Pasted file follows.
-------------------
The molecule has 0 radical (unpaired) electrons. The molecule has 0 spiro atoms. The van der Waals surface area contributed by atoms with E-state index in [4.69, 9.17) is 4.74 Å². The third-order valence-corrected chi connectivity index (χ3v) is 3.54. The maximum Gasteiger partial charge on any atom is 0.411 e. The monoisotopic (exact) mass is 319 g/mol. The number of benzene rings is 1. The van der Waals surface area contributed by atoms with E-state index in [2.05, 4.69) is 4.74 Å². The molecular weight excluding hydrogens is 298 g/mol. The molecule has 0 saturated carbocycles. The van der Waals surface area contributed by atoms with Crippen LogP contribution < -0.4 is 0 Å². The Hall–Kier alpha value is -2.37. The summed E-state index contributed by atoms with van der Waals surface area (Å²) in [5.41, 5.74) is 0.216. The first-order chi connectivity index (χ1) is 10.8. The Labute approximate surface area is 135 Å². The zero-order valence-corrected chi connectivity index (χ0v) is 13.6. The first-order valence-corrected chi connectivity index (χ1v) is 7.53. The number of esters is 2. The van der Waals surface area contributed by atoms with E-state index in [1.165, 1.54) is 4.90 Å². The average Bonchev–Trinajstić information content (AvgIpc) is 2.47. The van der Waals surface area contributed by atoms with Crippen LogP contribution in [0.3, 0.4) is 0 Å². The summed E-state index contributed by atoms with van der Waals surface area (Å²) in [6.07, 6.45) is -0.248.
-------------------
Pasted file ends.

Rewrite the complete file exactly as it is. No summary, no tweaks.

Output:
The molecule has 0 radical (unpaired) electrons. The molecule has 0 spiro atoms. The van der Waals surface area contributed by atoms with E-state index in [4.69, 9.17) is 4.74 Å². The third-order valence-corrected chi connectivity index (χ3v) is 3.54. The maximum Gasteiger partial charge on any atom is 0.411 e. The monoisotopic (exact) mass is 319 g/mol. The number of benzene rings is 1. The van der Waals surface area contributed by atoms with E-state index in [2.05, 4.69) is 4.74 Å². The molecular weight excluding hydrogens is 298 g/mol. The molecule has 0 saturated carbocycles. The van der Waals surface area contributed by atoms with Crippen LogP contribution < -0.4 is 0 Å². The Hall–Kier alpha value is -2.37. The summed E-state index contributed by atoms with van der Waals surface area (Å²) in [5.41, 5.74) is 0.216. The first-order chi connectivity index (χ1) is 10.8. The Labute approximate surface area is 135 Å². The zero-order valence-corrected chi connectivity index (χ0v) is 13.6. The first-order valence-corrected chi connectivity index (χ1v) is 7.53. The number of esters is 2. The van der Waals surface area contributed by atoms with E-state index in [1.165, 1.54) is 4.90 Å². The average Bonchev–Trinajstić information content (AvgIpc) is 2.47. The van der Waals surface area contributed by atoms with Crippen LogP contribution in [0.3, 0.4) is 0 Å². The summed E-state index contributed by atoms with van der Waals surface area (Å²) in [6.07, 6.45) is -0.248.